Not your average kids concert
'Yo Gabba Gabba! Live!' aims to be a rockin' show that parents will like too
BETHEL, N.Y. — There’s a subtle crowd tension at most children’s shows, a dark and brittle vibe radiating from bored parents seething in their pricey seats and vowing never, ever again.
That’s exactly the wrong kind of intensity for a live show, and it’s a feeling that Christian Jacobs and Scott Schultz, two skateboarding, music-loving Southern California dads, pledged to avoid. They’re the creators of “Yo Gabba Gabba!,’’ the Nick Jr. television show that uses a unique mix of vivid retro graphics and expertly curated indie rock and hip-hop to draw fans from preschool to grad school. Jacobs and Schultz used their own tastes to develop a TV show they would want to watch, then applied that same formula to a stage production. “Yo Gabba Gabba! Live! There’s a Party in My City!’’ romps into the Citi Wang Theatre on Sept. 25-26.
“We’ve been to those shows where you’re saying to yourself, ‘Please, let it be over.’ We wanted to completely do away with that,’’ says Jacobs, a former child actor and music-video producer. His credo is simple: “Why do you need to take the parents completely out of the equation?’’
Starring DJ Lance Rock and a variety of musical and dance guests, “Yo Gabba Gabba! Live!’’ is deeply rooted in the flash and spectacle of rock concerts and comes with an impressive pedigree: It’s produced by S2BN Entertainment, a company founded by Michael Cohl, a former CEO of
“Yo Gabba Gabba! Live!’’ is the first foray into children’s tours for Mike Luba, former manager of the String Cheese Incident and other bands, and current president of the music and family entertainment division at S2BN. “We came from a total rock ’n’ roll space. Neil Young’s [lighting director] did all the lights. . . . We ripped off a bunch of stuff from the Stones and U2 in terms of their video, so we just built it like a rock show,’’ says Luba backstage at a meet-and-greet area for fans and show characters. “As parents who love music, this was something that we wanted to be able to share with our kids. That was really what we were going for, to create something that didn’t make parents want to scratch their eyes and ears out having to sit through it.’’
It was equally important for the show’s creators to craft a live performance that would have the same look and feel as its small-screen cousin. “We would go see shows that seemed more like weird Broadway productions of TV shows, and it just didn’t feel right for us,’’ says Schultz by phone. “We wanted a show that would be a kid’s first rock show. Something exciting where families can have fun together.’’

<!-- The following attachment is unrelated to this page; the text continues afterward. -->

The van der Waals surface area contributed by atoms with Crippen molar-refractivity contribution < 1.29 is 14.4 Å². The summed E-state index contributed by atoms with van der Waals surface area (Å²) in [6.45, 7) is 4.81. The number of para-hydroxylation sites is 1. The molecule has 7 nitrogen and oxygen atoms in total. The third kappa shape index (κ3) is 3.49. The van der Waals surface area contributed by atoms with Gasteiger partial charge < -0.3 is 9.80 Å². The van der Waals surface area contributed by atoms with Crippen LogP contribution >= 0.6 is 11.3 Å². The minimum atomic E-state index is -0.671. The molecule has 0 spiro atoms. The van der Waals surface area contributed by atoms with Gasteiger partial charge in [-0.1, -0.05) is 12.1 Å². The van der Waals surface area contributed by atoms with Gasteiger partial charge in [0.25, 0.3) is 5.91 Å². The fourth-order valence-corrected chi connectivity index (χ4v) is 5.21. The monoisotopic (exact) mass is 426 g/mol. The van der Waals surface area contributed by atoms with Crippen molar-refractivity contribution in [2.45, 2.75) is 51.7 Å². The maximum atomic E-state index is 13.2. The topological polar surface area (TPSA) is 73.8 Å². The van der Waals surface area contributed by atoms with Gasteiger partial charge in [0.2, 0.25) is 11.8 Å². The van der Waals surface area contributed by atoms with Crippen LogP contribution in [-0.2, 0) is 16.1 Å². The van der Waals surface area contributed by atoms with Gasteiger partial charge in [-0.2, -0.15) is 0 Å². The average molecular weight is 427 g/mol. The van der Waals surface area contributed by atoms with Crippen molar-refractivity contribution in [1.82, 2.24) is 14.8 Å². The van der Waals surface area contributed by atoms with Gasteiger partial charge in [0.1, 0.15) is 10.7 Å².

On screen, many children’s shows have characters and music that are saccharine and one-dimensional; the stage shows are often worse.
“It seemed like many of these shows were designed for a specific age and left out anybody else. It just didn’t seem like there was a whole lot that included stuff for the parents,’’ Jacobs says, his energy carrying through a cross-country phone connection. “Growing up we used to watch shows with our family. We’d all sit down and watch TV together, whether it was variety shows like ‘Donny and Marie’ or ‘The Muppet Show’ or whatever. Why couldn’t you have a preschool show and that kind of a variety show at the same time? It worked with ‘Sesame Street’ years and years ago. Why couldn’t it work again?’’
The energy in “Yo Gabba Gabba! Live!’’ is carefully modulated. The show is split into two segments with a welcome intermission/potty break that also gives costumed characters a chance to mingle with the audience. The larger-than-life monsters might wow the kids, but the music is designed to hook the parents. The show’s soundtrack blends thumping dance beats and rock of all persuasions, from breezy pop to riveting old-school hip-hop. Note to parents: Bring earplugs for the kids.
So how well does heavy rock go over with kids? During the TV show’s first season, the enigmatic Japanese art-rocker Cornelius delivered one of the wildest performances likely seen on any children’s program. The song was “Count Five or Six,’’ a title and theme that seemingly made it a natural for adapting in a kids show. It proved to be a challenge, Jacobs says. “We actually toned it down a bit — they came in and did the song live and just melted everybody’s face,’’ Jacobs said. “We were a little worried about how it would work, would this be OK for kids, but it’s actually one of my kids’ favorite segments.’’ That success gave the duo some freedom to expand musical boundaries for the live show, too.
During the brief 2009 tour that served as a test run for this year, Dinosaur Jr. played a song, DMC of the old-school hip-hop group Run-DMC taught dance moves for a Dancey Dance segment, and Biz Markie (also booked for this year) led a beat-box chant. Jacobs was floored. “Granted, my 4-year-old doesn’t care who Dinosaur Jr. is or Run-DMC — he doesn’t know. But he can tell when I’m stoked and he gets into it. ‘Dad’s happy about this.’ It makes this cool energy that’s the whole idea behind the show.’’
The 2009 mini-tour also revealed a surprise about the audience, Schultz says. “The ratio of dads who come out to the shows is astronomically higher than at normal shows. They’re coming out to the ‘Yo Gabba’ shows with the mom and the kids, or just the dad and the kids. That’s kind of what we felt when we started. We wanted to share in the experience with them, and not just plop them down in front of the TV.’’
Michael Saunders can be reached at firstname.lastname@example.org